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49th Brabantse Pijl - 1.1

Belgium, March 29, 2009

Quick Step the team to beat

By Bjorn Haake

Allan Davis is the main favourite
Photo ©: Mark Gunter
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The 49th edition of the Brabantse Pijl ("arrow of Brabant") will be run in Belgium on Sunday, March 29, 2009 over 193.3 kilometres. With 15 little climbs and an uphill finish it is not a race made for pure sprinters.

However, the event can suit a strong rider who knows how to handle a sprint, like Oscar Freire proved from 2005 to 2007, when he won this race three times in a row. The Spaniard won't be at the start this year, handing the role of favourite to Quick Step's Allan Davis.

Davis can handle an uphill sprint well and his fourth place in Milano-Sanremo showed that he is in great form. Considering the Brabantse Pijl is a good hundred kilometres shorter than the Italian Classic, the Australian should have fairly fresh legs to make the cut in the last laps.

Quick Step also showed in Dwars door Vlaanderen that the team is going strong, placing four riders in the initial break of eleven and then three riders in the decisive five-man move. It is no accident that both Davis and Quick Step lead the world rankings in their respective categories. Last year's winner Sylvain Chavanel, also a member of Patrick Lefevere's team this season, will however not defend his title.

Gerald Ciolek (r) has to sit out but Milram still has Fabian Wegmann (l)
Photo ©: Roberto Bettini
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Quick Step's Belgian rival team Silence-Lotto is still looking for a win in 2009. The squad decided to line up with Philippe Gilbert as the leader, a rider who is also able to get away in the tricky finale and decide the race in a solo attack.

Both teams will have to have a watchful eye on Milram's Fabian Wegmann, but not on Gerald Ciolek, who is sick and won't be able to race. Wegmann is a puncheur who can get away on the little, steep climbs.

Cervélo TestTeam looking good

The Cervélo TestTeam has looked very sharp this year and Thor Hushovd won the opening Classic, the Omloop Het Nieuwsblad (formerly Het Volk). That race also ended on an incline and Hushovd definitely has the power to prevail in the end. With Simon Gerrans, Cervélo also has a second rider capable of winning outright.

Thor Hushovd (Cervélo TestTeam) won the Omloop – can he double up?
Photo ©: ISPA
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Russian team Katusha also sends a squad that can win either through a move by Filippo Pozzato or a sprint win via Gert Steegmans. Steegmans won the 2007 Tour de France stage into Gent on the same uphill sprint where Hushovd took the Omloop, so a sprint between the two on the Alsemberg would be an interesting scenario.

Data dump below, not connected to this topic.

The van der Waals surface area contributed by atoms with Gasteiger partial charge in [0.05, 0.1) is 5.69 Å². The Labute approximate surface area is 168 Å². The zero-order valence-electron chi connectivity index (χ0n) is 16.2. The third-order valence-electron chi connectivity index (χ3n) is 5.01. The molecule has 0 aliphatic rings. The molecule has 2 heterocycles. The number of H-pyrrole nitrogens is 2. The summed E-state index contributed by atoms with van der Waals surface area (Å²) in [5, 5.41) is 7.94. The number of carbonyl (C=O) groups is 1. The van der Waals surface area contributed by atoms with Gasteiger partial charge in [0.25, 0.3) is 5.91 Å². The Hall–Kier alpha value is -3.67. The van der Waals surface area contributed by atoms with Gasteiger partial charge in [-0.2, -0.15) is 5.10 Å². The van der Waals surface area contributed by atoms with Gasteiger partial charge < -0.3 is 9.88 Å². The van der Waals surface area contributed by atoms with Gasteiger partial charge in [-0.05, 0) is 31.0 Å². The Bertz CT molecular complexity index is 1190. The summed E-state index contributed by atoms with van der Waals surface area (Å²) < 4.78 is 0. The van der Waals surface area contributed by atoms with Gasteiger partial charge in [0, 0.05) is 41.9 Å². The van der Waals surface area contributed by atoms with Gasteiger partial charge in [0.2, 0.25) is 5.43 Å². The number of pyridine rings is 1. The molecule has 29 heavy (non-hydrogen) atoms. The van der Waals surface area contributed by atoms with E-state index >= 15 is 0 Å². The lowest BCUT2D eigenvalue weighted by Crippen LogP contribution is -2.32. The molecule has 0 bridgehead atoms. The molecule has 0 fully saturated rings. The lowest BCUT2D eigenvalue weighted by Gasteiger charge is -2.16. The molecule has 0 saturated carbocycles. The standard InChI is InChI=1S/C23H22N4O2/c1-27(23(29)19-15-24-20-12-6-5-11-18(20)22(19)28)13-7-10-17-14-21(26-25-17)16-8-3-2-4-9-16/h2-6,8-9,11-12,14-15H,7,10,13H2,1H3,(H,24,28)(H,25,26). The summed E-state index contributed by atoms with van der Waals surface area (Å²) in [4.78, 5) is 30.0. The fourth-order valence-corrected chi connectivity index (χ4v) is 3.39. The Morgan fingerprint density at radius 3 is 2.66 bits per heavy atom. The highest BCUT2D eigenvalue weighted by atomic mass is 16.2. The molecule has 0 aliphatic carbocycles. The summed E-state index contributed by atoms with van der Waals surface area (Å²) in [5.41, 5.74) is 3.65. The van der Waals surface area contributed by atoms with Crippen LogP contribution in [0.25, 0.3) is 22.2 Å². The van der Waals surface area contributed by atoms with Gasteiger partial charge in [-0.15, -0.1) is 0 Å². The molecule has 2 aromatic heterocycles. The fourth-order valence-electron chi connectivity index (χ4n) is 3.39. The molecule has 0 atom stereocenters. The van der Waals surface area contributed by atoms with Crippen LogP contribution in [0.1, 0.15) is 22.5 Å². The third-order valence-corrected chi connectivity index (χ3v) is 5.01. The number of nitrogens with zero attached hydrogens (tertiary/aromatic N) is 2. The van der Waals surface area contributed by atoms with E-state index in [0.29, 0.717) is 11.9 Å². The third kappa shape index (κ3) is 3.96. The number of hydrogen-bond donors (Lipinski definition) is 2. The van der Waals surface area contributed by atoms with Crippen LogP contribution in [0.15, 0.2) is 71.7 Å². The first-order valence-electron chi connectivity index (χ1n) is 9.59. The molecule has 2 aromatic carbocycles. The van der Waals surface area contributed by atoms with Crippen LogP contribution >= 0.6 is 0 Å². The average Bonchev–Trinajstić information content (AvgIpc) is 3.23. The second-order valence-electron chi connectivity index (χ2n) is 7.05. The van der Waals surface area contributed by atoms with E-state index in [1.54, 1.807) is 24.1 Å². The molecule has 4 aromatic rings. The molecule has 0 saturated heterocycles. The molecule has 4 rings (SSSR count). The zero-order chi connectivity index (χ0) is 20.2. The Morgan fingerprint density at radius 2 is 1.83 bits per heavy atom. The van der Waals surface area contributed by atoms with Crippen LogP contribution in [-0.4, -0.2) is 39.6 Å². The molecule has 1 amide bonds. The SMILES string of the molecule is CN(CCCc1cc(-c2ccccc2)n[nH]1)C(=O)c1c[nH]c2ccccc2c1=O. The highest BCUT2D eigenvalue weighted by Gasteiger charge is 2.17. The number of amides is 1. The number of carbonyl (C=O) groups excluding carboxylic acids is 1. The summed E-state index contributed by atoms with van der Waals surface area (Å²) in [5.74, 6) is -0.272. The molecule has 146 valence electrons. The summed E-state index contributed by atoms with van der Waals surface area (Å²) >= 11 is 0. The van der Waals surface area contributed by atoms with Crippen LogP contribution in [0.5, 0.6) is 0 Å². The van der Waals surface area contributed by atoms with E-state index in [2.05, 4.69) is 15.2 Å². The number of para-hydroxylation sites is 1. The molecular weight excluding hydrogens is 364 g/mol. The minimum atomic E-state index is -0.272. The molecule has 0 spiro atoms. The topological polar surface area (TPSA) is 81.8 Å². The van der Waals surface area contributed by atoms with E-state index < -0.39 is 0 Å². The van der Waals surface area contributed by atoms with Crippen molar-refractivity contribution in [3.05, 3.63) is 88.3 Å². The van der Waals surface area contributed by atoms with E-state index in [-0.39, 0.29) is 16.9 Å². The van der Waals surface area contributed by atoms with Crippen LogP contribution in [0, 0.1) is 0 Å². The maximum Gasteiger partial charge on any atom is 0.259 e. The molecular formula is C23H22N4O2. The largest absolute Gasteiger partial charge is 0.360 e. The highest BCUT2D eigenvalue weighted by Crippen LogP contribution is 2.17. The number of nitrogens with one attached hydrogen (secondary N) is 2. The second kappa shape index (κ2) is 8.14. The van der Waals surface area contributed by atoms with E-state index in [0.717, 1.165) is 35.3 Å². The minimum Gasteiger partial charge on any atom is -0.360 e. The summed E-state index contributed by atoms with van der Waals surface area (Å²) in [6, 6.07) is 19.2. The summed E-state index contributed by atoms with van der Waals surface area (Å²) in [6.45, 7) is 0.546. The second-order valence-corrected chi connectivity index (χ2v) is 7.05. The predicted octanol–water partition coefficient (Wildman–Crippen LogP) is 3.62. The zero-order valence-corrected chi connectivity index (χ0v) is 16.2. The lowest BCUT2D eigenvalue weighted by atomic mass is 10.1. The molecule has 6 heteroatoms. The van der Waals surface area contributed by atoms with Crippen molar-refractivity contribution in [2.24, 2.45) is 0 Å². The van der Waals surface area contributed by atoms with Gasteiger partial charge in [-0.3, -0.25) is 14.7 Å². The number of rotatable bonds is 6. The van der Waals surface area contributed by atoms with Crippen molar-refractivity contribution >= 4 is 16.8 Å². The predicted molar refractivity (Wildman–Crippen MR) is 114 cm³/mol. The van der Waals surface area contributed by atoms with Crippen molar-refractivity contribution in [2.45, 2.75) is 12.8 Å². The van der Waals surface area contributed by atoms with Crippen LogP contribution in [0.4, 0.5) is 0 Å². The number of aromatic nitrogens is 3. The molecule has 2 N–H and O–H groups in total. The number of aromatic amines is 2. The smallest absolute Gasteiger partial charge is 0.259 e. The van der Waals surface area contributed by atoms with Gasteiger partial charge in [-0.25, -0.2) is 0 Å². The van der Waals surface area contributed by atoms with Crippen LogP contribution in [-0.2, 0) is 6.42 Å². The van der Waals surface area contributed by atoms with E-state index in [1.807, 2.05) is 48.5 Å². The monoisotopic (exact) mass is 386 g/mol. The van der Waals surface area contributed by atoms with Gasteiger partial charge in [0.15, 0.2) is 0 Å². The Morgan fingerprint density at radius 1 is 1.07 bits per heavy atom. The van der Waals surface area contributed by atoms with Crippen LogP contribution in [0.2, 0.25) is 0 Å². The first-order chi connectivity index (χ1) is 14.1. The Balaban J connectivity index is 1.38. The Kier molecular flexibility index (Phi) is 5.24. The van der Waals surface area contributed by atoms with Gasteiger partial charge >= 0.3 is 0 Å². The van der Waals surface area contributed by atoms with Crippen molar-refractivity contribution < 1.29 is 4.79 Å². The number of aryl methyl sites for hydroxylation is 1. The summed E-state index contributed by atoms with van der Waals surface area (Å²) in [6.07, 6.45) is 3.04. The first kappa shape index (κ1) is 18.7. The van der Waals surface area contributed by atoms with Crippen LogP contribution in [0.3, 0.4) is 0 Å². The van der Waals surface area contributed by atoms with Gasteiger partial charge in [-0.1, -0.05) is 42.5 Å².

Danish team Saxo Bank will count on Kurt-Asle Arvesen and Karsten Kroon, both experienced enough to get away in the end. Kroon finished fourth in Kuurne-Brussel-Kuurne and could well play a role in the Brabantse Pijl.

Cofidis lost its Classics man Alexandre Blain for now, but has Leonardo Duque to fight in a small group sprint. Some of the Pro Continental and Continental teams also cannot be counted out, with strong sprinters or attackers in their line-ups: Hilton Clarke (Fuji-Servetto), Barb Koené and David Boucher (Landbouwkrediet-Colnago), René Haselbacher (Vorarlberg-Corratec) or Niko Eeckhout (An Post Sean Kelly Team and recently second in Dwars door Vlaanderen) to name but a few.

Interesting to see will be the comeback of Wim Van Huffel with Vorarlberg-Corratec. Silence-Lotto didn't renew Van Huffel's contract last year and he struggled to find a team. The Belgian will undoubtedly be eager to show his former employer that not renewing the contract of the 17th-placed in the 2006 Giro was a mistake.

The route: lots of hellingen

The weather may play a factor in the end
Photo ©: Bert Geerts
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The race starts out in the university town of Leuven, to the east of Brussels. The race heads south-west to Nivelles, switching from the province of Brabant-Wallon to Vlaams-Brabant and back several times.

In Nivelles (km 50), the flat part is over and the first helling (meaning "hill" rather than "hell") comes fittingly in the Rue de la Montagne (Mountain Street). From there four more climbs follow until the racers hit the finish line for the first time, a little past the midway point (km 110).

The final 16.8km lap has to be completed five times. Each lap two hills are in the way, the Bruineput (about five kilometres in to the loop) and the Lindenberg (about 12km in to the loop). This adds up to ten more climbs and is the reason why a pure sprinter will have a hard time to win.

The finish is on the Alsemberg and while not rated as one of the climbs, it is not particularly flat.